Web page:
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2010 Kia Optima Features

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Three trims of the 2010 Kia Optima are offered: LX, EX, and SX. Visually, the differences between the three are quite minor, but the EX gets some more standard equipment and the SX has a sportier flavor.

Kia typically sells its vehicles with a lot more standard equipment than is typical for the class—making up for the lack of sheer sophistication with an impressive roster of standard features (and few factory options)—and the 2010 Kia Optima is no exception. Items that are normally relegated to top luxury trims—including cruise control, keyless entry and alarm, a manual tilt and telescopic steering column, and steering-wheel audio controls—are all included on the base Optima. The Optima LX, meanwhile, adds dual exhaust outlets and alloy wheels when equipped with the V-6. And at the top, with the Optima EX, you get fog lamps, solar glass, auto-dimming rearview mirror with HomeLink, an eight-way power driver’s seat, a leather steering wheel, and automatic climate control. Also included on the EX is an Infinity premium sound system. The top-of-the-line edition basically brings a sportier look to the EX, with metal pedals, aluminum trim, and black leather.

The options list on the 2010 Kia Optima is short, but a new navigation-system option helps keep it in the running for some shoppers. The lack of a true factory Bluetooth interface might be a deal-breaker.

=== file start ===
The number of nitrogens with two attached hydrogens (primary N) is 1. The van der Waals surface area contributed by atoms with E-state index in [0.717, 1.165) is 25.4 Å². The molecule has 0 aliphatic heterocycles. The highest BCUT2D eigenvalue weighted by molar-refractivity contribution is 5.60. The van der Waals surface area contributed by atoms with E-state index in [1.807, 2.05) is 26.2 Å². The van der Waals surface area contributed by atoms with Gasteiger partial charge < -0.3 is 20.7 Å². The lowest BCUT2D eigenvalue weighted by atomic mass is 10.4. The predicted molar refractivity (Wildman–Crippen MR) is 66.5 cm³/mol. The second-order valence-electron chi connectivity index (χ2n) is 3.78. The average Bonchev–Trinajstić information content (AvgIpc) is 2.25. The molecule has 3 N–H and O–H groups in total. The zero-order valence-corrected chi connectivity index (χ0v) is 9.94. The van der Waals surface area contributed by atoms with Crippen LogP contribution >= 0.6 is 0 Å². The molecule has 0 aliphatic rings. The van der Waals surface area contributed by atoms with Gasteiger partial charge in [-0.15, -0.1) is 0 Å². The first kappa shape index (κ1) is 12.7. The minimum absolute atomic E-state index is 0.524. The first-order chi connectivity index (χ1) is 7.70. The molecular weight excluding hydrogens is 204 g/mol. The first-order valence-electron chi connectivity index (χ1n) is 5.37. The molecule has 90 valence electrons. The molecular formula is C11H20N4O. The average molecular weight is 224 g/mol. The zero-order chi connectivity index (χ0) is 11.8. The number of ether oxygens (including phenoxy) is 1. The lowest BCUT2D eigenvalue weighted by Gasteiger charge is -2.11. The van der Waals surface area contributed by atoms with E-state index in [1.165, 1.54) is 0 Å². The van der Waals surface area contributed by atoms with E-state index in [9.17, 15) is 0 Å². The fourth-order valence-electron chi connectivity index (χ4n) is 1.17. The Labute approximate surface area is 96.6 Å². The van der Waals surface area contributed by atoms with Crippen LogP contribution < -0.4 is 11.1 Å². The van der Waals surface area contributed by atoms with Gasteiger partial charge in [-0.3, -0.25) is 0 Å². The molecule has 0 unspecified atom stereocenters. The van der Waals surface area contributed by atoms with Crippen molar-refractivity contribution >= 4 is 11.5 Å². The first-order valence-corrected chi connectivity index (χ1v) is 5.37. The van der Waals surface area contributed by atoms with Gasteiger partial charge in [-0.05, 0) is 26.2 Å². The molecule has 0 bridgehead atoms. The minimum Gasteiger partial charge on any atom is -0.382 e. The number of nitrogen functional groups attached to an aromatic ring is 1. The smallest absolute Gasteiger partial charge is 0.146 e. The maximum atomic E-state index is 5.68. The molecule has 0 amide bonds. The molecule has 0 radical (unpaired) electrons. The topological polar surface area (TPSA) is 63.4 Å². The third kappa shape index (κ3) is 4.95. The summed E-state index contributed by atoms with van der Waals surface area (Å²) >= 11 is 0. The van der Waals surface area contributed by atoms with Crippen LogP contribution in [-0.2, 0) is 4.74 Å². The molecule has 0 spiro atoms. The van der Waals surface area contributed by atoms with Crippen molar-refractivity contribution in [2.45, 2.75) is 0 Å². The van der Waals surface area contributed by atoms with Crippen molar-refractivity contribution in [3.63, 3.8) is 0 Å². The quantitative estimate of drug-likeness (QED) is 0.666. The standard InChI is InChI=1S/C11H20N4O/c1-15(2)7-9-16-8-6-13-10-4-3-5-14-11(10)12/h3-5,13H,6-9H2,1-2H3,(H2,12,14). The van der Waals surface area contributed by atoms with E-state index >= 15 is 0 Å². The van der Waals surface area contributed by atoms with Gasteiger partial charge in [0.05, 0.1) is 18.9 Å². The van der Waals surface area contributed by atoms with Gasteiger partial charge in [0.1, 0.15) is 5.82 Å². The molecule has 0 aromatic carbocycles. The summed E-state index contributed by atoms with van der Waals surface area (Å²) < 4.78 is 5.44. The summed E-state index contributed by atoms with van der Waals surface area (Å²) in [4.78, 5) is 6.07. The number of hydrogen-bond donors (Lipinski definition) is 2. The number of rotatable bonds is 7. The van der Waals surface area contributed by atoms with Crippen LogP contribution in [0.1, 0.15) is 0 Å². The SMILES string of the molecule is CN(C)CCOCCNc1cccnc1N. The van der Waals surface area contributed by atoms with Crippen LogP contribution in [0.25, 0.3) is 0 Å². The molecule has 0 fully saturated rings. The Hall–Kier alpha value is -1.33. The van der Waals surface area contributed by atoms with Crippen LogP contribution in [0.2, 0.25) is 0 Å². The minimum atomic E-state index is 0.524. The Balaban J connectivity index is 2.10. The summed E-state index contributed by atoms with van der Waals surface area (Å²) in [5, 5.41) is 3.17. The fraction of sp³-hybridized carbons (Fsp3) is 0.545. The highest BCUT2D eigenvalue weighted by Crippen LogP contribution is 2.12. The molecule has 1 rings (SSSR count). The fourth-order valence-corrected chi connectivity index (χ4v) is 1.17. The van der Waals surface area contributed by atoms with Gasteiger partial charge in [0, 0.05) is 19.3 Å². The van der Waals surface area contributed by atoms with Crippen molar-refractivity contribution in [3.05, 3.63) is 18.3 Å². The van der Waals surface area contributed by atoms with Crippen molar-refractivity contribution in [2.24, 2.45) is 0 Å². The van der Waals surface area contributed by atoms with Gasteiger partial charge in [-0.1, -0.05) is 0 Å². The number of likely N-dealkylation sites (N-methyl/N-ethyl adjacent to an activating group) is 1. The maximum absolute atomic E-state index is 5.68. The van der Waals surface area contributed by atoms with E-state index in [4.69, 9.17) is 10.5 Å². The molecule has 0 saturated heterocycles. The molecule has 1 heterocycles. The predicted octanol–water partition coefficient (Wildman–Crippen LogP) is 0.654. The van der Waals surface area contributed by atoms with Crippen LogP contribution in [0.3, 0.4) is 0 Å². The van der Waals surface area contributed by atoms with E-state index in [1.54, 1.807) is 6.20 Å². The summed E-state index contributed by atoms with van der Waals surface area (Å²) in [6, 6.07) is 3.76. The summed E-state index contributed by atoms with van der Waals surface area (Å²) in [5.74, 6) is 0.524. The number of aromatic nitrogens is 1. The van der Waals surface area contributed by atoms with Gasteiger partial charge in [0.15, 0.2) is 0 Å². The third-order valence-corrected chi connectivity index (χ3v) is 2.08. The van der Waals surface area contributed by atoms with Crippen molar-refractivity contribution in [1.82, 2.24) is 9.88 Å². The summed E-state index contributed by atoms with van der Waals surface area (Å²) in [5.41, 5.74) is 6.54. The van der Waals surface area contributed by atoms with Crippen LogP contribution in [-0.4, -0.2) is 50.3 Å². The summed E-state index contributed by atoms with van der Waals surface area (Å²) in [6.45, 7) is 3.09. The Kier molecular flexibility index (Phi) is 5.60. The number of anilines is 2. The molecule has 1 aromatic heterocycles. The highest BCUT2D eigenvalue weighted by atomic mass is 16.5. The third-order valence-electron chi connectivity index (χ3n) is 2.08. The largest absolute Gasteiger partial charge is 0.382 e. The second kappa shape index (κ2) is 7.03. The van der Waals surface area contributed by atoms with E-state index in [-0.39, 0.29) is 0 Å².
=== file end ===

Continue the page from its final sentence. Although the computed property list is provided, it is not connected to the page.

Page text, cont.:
According to Cars.com, "sixteen-inch steel wheels come on the four-cylinder Optima LX, while other trims have 16-inch alloys" and the Kia Optima "SX has 17-inchers." Otherwise, the trims are nearly identical.

While the LX comes with standard cloth seats, ConsumerGuide notes that "leather upholstery is standard" on the EX, and Cars.com states that "SX trims have electroluminescent gauges, custom leather seats and metallic trim." Kia Optima V-6 versions come with dual exhaust outlets.

Autoblog reviewers note that you have "way more ways to plug into your consumer electronics (USB, MP3 player plug, etc.)" with the Kia Optima. The one major feature lacking from the Optima is a hands-free Bluetooth cell phone connection. J.D. Power does, however, note that the audio system in the Optima “is MP3 compatible and Sirius satellite radio capable, and features a USB port and an auxiliary jack."

Kia typically doesn’t offer many factory options, but the Optima has a few more than most. ConsumerGuide lists "heated seats, sunroof, and power-adjustable pedals" among the other options. Kelley Blue Book calls the Optima "well-equipped...above the basic transportation category."

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